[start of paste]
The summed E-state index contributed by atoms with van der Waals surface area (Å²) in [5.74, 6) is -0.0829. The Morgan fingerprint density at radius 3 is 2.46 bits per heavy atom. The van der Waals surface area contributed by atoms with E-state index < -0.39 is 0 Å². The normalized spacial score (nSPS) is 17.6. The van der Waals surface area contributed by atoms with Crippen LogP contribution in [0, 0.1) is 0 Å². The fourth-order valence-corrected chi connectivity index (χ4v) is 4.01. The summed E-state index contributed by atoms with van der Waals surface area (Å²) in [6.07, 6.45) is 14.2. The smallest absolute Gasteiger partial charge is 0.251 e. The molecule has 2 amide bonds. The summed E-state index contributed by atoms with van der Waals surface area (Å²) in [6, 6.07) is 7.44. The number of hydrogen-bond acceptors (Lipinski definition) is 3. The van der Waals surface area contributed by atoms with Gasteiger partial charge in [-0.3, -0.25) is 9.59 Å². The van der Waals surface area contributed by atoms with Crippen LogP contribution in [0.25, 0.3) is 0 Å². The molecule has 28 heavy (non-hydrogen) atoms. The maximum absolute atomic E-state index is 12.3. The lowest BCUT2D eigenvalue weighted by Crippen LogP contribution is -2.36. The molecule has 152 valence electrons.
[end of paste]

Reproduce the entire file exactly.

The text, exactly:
The summed E-state index contributed by atoms with van der Waals surface area (Å²) in [5.74, 6) is -0.0829. The Morgan fingerprint density at radius 3 is 2.46 bits per heavy atom. The van der Waals surface area contributed by atoms with E-state index < -0.39 is 0 Å². The normalized spacial score (nSPS) is 17.6. The van der Waals surface area contributed by atoms with Crippen LogP contribution in [0, 0.1) is 0 Å². The fourth-order valence-corrected chi connectivity index (χ4v) is 4.01. The summed E-state index contributed by atoms with van der Waals surface area (Å²) in [6.07, 6.45) is 14.2. The smallest absolute Gasteiger partial charge is 0.251 e. The molecule has 2 amide bonds. The summed E-state index contributed by atoms with van der Waals surface area (Å²) in [6, 6.07) is 7.44. The number of hydrogen-bond acceptors (Lipinski definition) is 3. The van der Waals surface area contributed by atoms with Gasteiger partial charge in [-0.3, -0.25) is 9.59 Å². The van der Waals surface area contributed by atoms with Crippen LogP contribution in [0.25, 0.3) is 0 Å². The molecule has 28 heavy (non-hydrogen) atoms. The maximum absolute atomic E-state index is 12.3. The lowest BCUT2D eigenvalue weighted by Crippen LogP contribution is -2.36. The molecule has 152 valence electrons.